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Cancer evolution

Jie Li, He Huang, Yingguang Li, Li Li, Wenhui Hou, Zeshan You
Long non-coding RNA growth arrest-specific 5 (GAS5) was reported to be aberrantly expressed in various types of cancers. However, the role of GAS5 in the evolution and progression of ovarian cancer remains elusive. In the present study, we aimed to investigate the cellular function and clinical significance of GAS5 in ovarian cancer. GAS5 expression levels in 63 ovarian cancer tissues were detected by quantitative real-time PCR. Cell Counting Kit-8 (CCK-8) assay was performed to analyze the effect of GAS5 on cell proliferation...
October 24, 2016: Oncology Reports
Andrea Barsevick
OBJECTIVES: To examine the evolution of the concept of the symptom cluster through literature synthesis and identify knowledge gaps. DATA SOURCES: Published literature. CONCLUSION: A robust body of research has developed showing that clusters of symptoms can be identified empirically with modest evidence of convergence across methods. The science would benefit from a coordinated effort of qualitative studies to ensure that appropriate symptoms are evaluated; empirical symptom cluster identification studies building upon qualitative work; and subgroup identification studies based on empirically defined symptom clusters...
October 21, 2016: Seminars in Oncology Nursing
Qi Zhang, Zhongduo Wang, Feng Hou, Rachel Harding, Xinyi Huang, Aiping Dong, John R Walker, Yufeng Tong
BACKGROUND: Seven in absentia homologs (SIAHs) comprise a family of highly conserved E3 ubiquitin ligases that play an important role in regulating signalling pathways in tumorigenesis, including the DNA damage repair and hypoxia response pathways. SIAH1 and SIAH2 have been found to function as a tumour repressor and a proto-oncogene, respectively, despite the high sequence identity of their substrate binding domains (SBDs). Ubiquitin-specific protease USP19 is a deubiquitinase that forms a complex with SIAHs and counteracts the ligase function...
October 21, 2016: Biochimica et Biophysica Acta
A Dokala, S S Thakur
The epidermal growth factor receptor (EGFR) is a transmembrane receptor with tyrosine kinase activity involved in regulation of cellular multiplication, survival, differentiation and metastasis. Our knowledge about function and complex management of these receptors has driving the development of specific and targeted treatment modalities for human cancers in the last 20 years. EGFR is the first receptor target against which monoclonal antibodies (mAb) have been evolved for cancer treatment. Here we review the biology of ErbB receptors, including their architecture, signaling, regulation and therapeutic strategies and the mechanisms of resistances offered by the receptors against small-molecule tyrosine kinases and resistance overcome implications of mAbs...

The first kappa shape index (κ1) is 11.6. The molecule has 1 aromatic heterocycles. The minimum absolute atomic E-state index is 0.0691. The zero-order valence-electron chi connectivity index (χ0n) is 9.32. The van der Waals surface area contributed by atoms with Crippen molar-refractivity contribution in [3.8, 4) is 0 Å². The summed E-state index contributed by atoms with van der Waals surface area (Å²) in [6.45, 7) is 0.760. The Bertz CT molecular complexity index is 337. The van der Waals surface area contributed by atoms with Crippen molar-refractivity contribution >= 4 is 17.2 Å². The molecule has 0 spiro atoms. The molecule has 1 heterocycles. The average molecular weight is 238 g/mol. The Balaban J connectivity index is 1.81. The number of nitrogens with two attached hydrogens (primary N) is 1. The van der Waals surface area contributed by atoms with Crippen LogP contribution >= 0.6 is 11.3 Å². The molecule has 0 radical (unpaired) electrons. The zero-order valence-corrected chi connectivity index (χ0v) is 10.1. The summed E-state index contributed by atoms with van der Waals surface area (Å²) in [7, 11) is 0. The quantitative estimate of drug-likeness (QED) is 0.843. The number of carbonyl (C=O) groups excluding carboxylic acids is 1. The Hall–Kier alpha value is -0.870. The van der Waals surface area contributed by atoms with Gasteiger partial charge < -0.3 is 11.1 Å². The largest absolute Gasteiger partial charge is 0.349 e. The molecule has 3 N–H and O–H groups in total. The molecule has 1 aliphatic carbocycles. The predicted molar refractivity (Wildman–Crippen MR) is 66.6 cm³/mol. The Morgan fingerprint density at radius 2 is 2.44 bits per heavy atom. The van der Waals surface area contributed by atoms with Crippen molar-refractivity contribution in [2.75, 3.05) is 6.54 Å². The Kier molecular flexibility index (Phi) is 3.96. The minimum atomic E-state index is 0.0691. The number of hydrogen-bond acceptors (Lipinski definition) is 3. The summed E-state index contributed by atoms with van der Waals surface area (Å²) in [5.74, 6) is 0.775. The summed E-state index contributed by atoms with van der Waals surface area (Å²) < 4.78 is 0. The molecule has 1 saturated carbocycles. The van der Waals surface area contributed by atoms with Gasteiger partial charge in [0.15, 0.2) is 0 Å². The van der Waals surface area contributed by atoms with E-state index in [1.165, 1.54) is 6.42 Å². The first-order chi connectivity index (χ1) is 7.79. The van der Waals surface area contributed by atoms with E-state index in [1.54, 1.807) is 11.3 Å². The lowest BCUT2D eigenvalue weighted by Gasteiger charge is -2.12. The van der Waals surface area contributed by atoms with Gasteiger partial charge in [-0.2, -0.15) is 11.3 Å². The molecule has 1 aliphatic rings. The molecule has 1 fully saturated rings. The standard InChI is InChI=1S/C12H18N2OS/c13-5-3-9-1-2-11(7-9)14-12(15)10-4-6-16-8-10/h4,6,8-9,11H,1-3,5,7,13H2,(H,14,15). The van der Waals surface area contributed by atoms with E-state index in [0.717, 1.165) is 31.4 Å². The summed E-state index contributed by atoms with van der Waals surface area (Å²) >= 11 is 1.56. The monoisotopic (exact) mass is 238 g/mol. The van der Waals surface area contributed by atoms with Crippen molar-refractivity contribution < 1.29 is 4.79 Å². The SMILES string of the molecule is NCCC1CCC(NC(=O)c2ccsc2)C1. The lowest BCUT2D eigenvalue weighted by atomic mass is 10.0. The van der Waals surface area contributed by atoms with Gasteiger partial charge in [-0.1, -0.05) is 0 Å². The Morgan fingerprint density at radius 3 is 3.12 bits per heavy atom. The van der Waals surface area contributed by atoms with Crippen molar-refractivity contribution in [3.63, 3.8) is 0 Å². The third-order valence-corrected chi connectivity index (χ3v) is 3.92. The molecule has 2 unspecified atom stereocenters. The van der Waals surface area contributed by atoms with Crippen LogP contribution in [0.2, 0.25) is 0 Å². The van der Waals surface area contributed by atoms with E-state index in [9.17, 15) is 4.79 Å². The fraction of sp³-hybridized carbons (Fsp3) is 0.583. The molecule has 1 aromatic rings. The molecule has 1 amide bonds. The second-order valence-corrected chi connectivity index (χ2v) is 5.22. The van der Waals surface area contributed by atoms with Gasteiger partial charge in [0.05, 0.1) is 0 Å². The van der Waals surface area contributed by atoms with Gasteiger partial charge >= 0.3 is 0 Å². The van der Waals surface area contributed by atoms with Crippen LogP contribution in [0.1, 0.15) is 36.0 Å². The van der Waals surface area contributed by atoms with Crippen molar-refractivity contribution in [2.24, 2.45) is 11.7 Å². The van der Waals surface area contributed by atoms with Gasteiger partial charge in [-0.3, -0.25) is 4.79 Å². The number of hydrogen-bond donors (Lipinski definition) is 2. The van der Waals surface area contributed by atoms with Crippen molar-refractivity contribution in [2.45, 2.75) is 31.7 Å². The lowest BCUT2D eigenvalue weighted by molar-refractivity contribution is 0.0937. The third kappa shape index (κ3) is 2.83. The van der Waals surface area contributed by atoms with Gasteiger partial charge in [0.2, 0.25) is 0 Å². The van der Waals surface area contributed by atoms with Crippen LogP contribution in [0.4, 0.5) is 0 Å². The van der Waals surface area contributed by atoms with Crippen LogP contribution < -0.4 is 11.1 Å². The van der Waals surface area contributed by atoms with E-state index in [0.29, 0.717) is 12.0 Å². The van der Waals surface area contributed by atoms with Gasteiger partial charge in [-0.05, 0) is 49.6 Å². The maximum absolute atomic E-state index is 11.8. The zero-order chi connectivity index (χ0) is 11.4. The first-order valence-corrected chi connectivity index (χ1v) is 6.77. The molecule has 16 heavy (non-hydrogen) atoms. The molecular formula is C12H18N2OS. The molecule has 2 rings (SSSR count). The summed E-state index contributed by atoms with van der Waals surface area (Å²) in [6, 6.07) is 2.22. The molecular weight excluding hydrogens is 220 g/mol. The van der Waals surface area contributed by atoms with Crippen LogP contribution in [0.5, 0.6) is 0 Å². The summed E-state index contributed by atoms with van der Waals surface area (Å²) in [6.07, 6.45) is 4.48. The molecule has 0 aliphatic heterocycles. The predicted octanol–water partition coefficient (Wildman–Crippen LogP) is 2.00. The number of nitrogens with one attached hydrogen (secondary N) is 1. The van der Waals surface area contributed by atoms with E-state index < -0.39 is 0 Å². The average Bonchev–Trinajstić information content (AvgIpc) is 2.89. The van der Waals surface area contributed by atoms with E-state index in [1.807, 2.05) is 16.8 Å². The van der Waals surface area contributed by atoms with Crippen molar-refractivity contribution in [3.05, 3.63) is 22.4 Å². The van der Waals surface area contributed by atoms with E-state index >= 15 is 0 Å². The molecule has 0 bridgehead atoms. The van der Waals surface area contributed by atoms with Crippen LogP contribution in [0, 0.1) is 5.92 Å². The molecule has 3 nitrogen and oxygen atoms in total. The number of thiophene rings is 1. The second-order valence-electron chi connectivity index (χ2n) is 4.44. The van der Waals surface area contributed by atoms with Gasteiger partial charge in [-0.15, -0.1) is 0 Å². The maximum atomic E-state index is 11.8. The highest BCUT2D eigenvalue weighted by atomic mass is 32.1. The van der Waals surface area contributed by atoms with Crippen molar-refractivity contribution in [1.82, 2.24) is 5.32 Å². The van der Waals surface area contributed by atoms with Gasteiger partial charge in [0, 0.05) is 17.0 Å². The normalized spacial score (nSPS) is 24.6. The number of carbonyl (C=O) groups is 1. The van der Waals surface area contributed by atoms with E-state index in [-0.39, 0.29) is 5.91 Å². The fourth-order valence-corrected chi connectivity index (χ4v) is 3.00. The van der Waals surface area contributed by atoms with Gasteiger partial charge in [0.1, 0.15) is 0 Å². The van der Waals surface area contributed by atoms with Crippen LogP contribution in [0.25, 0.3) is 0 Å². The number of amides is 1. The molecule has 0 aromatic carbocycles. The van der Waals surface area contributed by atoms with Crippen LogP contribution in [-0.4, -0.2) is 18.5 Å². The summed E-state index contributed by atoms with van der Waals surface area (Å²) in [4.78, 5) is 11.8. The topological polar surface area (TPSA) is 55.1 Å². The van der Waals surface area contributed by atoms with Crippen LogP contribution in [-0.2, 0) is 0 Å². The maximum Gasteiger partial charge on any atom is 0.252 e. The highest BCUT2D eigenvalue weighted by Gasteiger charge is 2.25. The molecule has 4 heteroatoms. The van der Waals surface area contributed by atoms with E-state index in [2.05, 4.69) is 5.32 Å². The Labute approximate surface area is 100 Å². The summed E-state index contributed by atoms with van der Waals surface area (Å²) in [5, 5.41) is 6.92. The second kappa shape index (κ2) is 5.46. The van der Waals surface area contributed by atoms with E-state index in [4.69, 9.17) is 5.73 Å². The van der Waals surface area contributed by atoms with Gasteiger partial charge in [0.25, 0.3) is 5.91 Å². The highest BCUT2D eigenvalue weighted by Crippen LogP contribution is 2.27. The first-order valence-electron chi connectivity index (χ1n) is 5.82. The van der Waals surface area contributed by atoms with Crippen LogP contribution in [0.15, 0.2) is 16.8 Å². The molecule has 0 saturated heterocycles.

October 24, 2016: Oncogene
Andrew G Nicholson
No abstract text is available yet for this article.
February 2016: Pathology
S Boissonneau, L-M Terrier, S De La Rosa Morilla, L Troude, J P Lavieille, P-H Roche
BACKGROUND: Gangliogliomas are rare tumors of the central nervous system. We report two unusual cases of gangliogliomas located in the cerebellopontine angle (CPA). POPULATION AND METHODS: The first patient was a 57-year-old woman, who presented with dizziness and harbored a non-enhanced heterogeneous mass located in the cisternal space of the CPA. A partial microsurgical removal was performed, and the pathological examination concluded a grade I ganglioglioma according to the WHO Classification...
October 19, 2016: Neuro-Chirurgie
Chen-Hsiang Yeang, Robert A Beckman
BACKGROUND: Current cancer precision medicine strategies match therapies to static consensus molecular properties of an individual's cancer, thus determining the next therapeutic maneuver. These strategies typically maintain a constant treatment while the cancer is not worsening. However, cancers feature complicated sub-clonal structure and dynamic evolution. We have recently shown, in a comprehensive simulation of two non-cross resistant therapies across a broad parameter space representing realistic tumors, that substantial improvement in cure rates and median survival can be obtained utilizing dynamic precision medicine strategies...
October 22, 2016: Biology Direct
Daniel Nichol, Mark Robertson-Tessi, Peter Jeavons, Alexander R A Anderson